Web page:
Germany may make payments to Namibia for the killing of 65,000 tribespeople during colonial occupation, an episode that is seen by some as the first genocide of the 20th century, a foreign ministry spokesman said, according to The Times of Israel.
Spokesman Martin Schaefer said the two-year talks with Namibia’s government have entered a phase in which both sides are talking “in very concrete terms” about how to treat the events in the future.
“This may include further payments,” Schaefer told reporters in Berlin. Germany already provides Namibia significant development aid — totaling some 800 million euros ($850 million) since Namibia gained independence from South African rule in 1990.
“Namibia has a little over 2 million inhabitants and (Germany’s) per capita aid is likely a world record,” said Schaefer. He said this was partly due to “the special responsibility we feel because of German-Namibian history.”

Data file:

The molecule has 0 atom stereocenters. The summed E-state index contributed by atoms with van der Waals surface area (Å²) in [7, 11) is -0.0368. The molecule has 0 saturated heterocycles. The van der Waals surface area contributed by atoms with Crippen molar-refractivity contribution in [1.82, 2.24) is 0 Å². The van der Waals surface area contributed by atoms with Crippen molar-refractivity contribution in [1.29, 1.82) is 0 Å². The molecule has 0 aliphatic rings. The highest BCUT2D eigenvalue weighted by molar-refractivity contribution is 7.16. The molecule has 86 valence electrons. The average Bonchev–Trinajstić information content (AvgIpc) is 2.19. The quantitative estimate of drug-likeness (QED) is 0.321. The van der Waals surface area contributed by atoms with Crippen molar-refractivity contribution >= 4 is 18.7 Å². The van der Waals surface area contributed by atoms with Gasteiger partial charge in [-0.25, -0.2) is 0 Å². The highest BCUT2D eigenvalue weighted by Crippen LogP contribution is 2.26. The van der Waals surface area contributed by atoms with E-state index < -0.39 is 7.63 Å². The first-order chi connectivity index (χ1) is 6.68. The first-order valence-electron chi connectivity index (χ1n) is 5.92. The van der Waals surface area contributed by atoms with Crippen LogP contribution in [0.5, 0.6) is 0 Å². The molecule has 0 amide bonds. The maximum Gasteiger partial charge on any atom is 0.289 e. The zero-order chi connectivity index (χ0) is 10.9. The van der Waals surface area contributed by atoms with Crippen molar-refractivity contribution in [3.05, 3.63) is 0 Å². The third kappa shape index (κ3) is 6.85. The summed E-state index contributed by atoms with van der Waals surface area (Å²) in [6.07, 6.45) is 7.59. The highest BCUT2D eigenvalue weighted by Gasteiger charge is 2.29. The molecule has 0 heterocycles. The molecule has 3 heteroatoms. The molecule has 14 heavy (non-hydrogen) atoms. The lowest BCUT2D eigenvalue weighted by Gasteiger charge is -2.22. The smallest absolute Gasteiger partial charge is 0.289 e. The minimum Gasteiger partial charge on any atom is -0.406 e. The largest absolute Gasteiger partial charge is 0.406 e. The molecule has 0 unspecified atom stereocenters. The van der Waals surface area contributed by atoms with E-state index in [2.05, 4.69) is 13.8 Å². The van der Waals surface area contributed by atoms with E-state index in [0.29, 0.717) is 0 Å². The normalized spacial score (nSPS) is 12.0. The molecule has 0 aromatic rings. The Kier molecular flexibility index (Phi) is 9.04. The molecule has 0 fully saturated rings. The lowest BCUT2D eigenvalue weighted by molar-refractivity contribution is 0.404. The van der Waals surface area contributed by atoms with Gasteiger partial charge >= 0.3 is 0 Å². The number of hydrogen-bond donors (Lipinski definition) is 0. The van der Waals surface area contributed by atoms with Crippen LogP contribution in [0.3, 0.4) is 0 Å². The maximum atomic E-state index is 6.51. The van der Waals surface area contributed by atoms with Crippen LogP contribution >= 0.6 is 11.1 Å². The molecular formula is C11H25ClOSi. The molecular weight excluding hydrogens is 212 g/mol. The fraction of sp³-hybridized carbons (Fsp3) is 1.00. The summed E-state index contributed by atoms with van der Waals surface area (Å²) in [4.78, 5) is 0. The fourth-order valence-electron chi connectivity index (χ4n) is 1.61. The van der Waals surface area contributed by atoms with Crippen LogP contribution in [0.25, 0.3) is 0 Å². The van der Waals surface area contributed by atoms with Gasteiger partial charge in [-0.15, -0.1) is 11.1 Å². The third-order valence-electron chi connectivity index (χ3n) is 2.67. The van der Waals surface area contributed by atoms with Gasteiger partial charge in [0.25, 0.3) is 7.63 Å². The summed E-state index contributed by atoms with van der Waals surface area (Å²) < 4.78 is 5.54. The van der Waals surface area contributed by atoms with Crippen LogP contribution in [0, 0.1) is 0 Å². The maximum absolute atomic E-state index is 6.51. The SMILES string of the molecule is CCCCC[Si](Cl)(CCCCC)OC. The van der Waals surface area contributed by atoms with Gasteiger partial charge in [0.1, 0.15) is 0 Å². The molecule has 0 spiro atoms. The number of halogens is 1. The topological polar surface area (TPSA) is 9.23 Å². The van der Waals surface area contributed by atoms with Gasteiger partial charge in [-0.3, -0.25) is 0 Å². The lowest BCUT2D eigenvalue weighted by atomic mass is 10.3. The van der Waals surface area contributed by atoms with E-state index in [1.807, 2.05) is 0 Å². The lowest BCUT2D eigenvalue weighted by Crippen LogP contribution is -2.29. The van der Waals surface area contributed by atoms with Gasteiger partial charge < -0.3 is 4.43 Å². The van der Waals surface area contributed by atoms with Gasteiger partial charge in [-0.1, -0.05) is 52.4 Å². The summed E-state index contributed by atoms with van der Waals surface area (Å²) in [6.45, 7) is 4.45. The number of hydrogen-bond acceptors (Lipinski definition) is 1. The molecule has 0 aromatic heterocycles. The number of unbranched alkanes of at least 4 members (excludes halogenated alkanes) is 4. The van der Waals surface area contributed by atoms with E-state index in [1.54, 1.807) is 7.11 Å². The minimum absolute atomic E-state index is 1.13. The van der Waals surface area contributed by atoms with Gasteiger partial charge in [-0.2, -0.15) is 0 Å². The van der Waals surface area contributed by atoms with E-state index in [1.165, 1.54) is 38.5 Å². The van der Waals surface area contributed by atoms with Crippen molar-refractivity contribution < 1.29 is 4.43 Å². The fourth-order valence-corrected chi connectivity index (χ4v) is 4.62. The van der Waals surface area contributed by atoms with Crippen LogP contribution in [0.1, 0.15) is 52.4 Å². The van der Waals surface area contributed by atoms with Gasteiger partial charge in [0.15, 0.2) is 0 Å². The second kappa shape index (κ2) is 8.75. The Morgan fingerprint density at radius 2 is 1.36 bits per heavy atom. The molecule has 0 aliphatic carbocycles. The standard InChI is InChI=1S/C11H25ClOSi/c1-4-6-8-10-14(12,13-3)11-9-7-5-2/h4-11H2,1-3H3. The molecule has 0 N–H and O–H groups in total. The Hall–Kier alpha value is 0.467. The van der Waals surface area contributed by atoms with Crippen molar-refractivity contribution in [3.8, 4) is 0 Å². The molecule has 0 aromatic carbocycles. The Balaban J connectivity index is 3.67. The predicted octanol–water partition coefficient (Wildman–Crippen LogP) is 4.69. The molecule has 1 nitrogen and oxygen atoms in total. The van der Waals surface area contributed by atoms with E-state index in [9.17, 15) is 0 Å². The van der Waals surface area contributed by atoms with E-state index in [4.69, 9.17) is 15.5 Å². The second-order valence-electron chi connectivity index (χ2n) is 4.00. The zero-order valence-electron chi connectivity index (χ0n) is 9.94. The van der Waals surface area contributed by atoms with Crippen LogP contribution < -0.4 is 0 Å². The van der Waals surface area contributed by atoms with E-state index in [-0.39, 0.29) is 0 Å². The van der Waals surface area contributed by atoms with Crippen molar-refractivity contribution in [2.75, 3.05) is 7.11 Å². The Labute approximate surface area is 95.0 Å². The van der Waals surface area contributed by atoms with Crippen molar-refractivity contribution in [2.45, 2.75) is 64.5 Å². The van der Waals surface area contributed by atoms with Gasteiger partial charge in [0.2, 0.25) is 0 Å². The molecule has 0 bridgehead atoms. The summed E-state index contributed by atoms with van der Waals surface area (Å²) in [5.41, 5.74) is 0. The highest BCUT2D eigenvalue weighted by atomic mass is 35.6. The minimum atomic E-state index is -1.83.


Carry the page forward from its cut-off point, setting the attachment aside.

His comments came a day after representatives of the Herero and Nama tribes filed a class-action suit in the United States against the German government, seeking reparations and a place at the negotiating table.
Schaefer says Germany had “good reasons” for not negotiating directly with the tribes. He didn’t elaborate.
Previous lawsuits have failed because the crime of genocide was recognized by the United Nations only in 1948, in response to the Holocaust committed by Nazi Germany.
Berlin ruled what was then called South-West Africa as a colony from 1884 to 1915.
Incensed by German settlers stealing their land and cattle and taking their women, the Herero people launched a revolt in January 1904, with warriors butchering 123 German civilians over several days. The Nama tribe joined the uprising in 1905.
The colonial rulers responded ruthlessly and General Lothar von Trotha signed a notorious extermination order against the Hereros.
Rounded up into prison camps, captured Namas and Hereros died from malnutrition and severe weather. Dozens were beheaded after their deaths and their skulls sent to German researchers in Berlin for “scientific” experiments.
Up to 80,000 Hereros lived in Namibia when the uprising began. Afterwards, only 15,000 were left.